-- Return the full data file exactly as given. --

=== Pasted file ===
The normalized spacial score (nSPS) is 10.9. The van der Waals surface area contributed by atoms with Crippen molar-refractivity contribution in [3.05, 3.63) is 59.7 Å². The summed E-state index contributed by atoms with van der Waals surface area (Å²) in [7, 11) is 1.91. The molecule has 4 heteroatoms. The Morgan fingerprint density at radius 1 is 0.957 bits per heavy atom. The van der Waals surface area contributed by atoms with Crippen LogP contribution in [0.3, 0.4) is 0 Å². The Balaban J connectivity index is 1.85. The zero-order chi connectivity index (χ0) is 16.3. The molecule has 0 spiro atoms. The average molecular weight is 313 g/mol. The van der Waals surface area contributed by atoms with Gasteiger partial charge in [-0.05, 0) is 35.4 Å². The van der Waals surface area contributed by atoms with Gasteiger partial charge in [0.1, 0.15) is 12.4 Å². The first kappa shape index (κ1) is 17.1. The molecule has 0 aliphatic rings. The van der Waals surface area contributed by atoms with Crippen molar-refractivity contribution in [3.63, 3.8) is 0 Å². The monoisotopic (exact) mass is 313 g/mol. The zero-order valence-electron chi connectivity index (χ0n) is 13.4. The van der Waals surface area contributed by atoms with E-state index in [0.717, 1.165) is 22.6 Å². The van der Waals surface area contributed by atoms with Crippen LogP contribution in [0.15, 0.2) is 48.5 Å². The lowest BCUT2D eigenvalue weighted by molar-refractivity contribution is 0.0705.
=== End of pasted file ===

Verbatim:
The normalized spacial score (nSPS) is 10.9. The van der Waals surface area contributed by atoms with Crippen molar-refractivity contribution in [3.05, 3.63) is 59.7 Å². The summed E-state index contributed by atoms with van der Waals surface area (Å²) in [7, 11) is 1.91. The molecule has 4 heteroatoms. The Morgan fingerprint density at radius 1 is 0.957 bits per heavy atom. The van der Waals surface area contributed by atoms with Crippen LogP contribution in [0.3, 0.4) is 0 Å². The Balaban J connectivity index is 1.85. The zero-order chi connectivity index (χ0) is 16.3. The molecule has 0 spiro atoms. The average molecular weight is 313 g/mol. The van der Waals surface area contributed by atoms with Gasteiger partial charge in [-0.05, 0) is 35.4 Å². The van der Waals surface area contributed by atoms with Gasteiger partial charge in [0.1, 0.15) is 12.4 Å². The first kappa shape index (κ1) is 17.1. The molecule has 0 aliphatic rings. The van der Waals surface area contributed by atoms with Crippen molar-refractivity contribution in [3.63, 3.8) is 0 Å². The monoisotopic (exact) mass is 313 g/mol. The zero-order valence-electron chi connectivity index (χ0n) is 13.4. The van der Waals surface area contributed by atoms with E-state index in [0.717, 1.165) is 22.6 Å². The van der Waals surface area contributed by atoms with Crippen LogP contribution in [0.15, 0.2) is 48.5 Å². The lowest BCUT2D eigenvalue weighted by molar-refractivity contribution is 0.0705.